The Federal Emergency Management Agency (FEMA) has advised Pinellas County that the multi-year project to re-examine Pinellas County coastal flood zones and develop detailed, digital flood hazard maps (Flood Insurance Rate Maps) has been completed. These new maps are based on revised coastal flood modeling and may affect owners of properties susceptible to flooding from the Gulf, Tampa Bay, and inland areas near waterways connected to the Gulf or Bay.Presentation from July 16, 2019 Commission Meeting
Link to www.pinellascounty.org/flooding
FEMA National Flood Insurance Program (NFIP) flood hazard mapping is the basis for local and federal development regulations and flood insurance requirements. Not only is flooding one of the most common and costly disasters, the risk for flooding changes over time due to erosion, land use, new building and development, weather events and other factors. FEMA studies and restudies flood hazards in communities across the U.S. to keep flood hazard maps up to date. The process usually takes several years to complete and includes the following steps:
- Data collection and flood modeling
- Development of draft working maps
- Release of Preliminary maps for community review
- An appeal and resolution period
- Final adoption of the new Flood Insurance Rate Maps (FIRMs) and Flood Insurance Study (FIS)
Each time FEMA provides a community with updated flood hazard data, the community must adopt or amend floodplain management regulations to incorporate the new data and meet any additional requirements that result from any changes in the data.
In 2012, FEMA initiated a coastal flood risk study for the West Florida Study Area that affects Citrus, Hernando, Hillsborough, Manatee, Pasco, and Pinellas counties. The results of that study will be incorporated into updated digital Flood Insurance Rate Maps (FIRMs) and Flood Insurance Study (FIS) reports for these counties.
This multi-year project to re-examine Pinellas County coastal flood zones and develop detailed, digital flood hazard maps has been completed. FEMA released the Preliminary FIRMs and FIS reports, which reflect current flood risks, for public review last summer.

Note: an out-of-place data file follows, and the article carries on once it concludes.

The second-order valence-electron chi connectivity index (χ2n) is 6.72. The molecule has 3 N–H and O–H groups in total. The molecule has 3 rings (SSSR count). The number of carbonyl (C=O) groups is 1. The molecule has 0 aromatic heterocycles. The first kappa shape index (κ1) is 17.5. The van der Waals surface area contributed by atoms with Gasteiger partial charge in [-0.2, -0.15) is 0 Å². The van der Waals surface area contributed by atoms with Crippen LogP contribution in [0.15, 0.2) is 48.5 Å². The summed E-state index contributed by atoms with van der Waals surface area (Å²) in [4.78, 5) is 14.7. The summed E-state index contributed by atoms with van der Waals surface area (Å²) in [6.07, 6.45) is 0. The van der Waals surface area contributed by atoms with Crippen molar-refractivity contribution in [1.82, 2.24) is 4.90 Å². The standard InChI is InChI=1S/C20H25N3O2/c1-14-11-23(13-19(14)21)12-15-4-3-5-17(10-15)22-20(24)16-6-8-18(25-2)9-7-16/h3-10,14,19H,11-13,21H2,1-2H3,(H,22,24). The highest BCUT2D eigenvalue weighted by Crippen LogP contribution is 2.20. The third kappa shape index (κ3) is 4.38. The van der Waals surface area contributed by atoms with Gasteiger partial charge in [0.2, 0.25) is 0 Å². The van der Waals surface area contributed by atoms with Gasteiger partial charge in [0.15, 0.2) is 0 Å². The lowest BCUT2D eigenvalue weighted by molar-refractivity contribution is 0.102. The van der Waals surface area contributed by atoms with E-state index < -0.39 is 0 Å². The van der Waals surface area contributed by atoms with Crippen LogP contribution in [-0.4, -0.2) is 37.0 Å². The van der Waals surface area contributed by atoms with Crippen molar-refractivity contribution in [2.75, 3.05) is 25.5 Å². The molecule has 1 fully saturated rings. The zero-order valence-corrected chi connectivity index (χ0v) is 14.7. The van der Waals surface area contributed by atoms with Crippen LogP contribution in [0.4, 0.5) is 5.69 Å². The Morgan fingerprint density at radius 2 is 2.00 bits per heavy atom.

The new FEMA map updates include a new Coastal AE zone and a line called the Limit of Moderate Wave Action (LiMWA). The LiMWA indicates where waves can reach heights of over 1.5 feet.
Pinellas County is performing an independent review of the Preliminary FIRMs and FIS reports. Once adopted, they will replace maps that are up to 15 years old. The new flood hazard mapping information is available on the Pinellas County Map Service Center.
FEMA has advised Pinellas County that a 90-day appeal period will begin on May 2, 2019. During this period, the County, municipalities, and citizens may appeal or comment on the proposed flood hazard information shown on the Preliminary FIRM and/or FIS report. To support an appeal, scientific or technical data that proves the flood hazard information is shown in error must be submitted. For more information, review the Criteria for Appeals of Flood Insurance Rate Maps.
After appeals have been resolved and the appeal period ends, FEMA will issue Letters of Final Determination (LFDs) which will make the updated flood hazard information final. Affected communities must then adopt the revised FIRM and update their floodplain management ordinances to comply with Federal and State standards. Communities will have 6 months to comply, after which, flood insurance will be required for properties that have a mortgage with a federally regulated or insured lender and are shown on the FIRM in a regulated flood zone or Special Flood Hazard Area (SFHA) . Flood insurance policies on properties affected by a flood zone and/or Base Flood Elevation (BFE) change will be adjusted to reflect rates associated with the changes as well.
Pinellas County is currently reviewing the Preliminary data. If you would like to provide input on the Preliminary map, please click here to complete a survey.
To learn more about this FEMA FIRM update and coastal flood risk study process, please visit FEMA Information for West Florida.
General questions regarding this in-progress coastal flood risk study can be addressed to the FEMA staff listed below: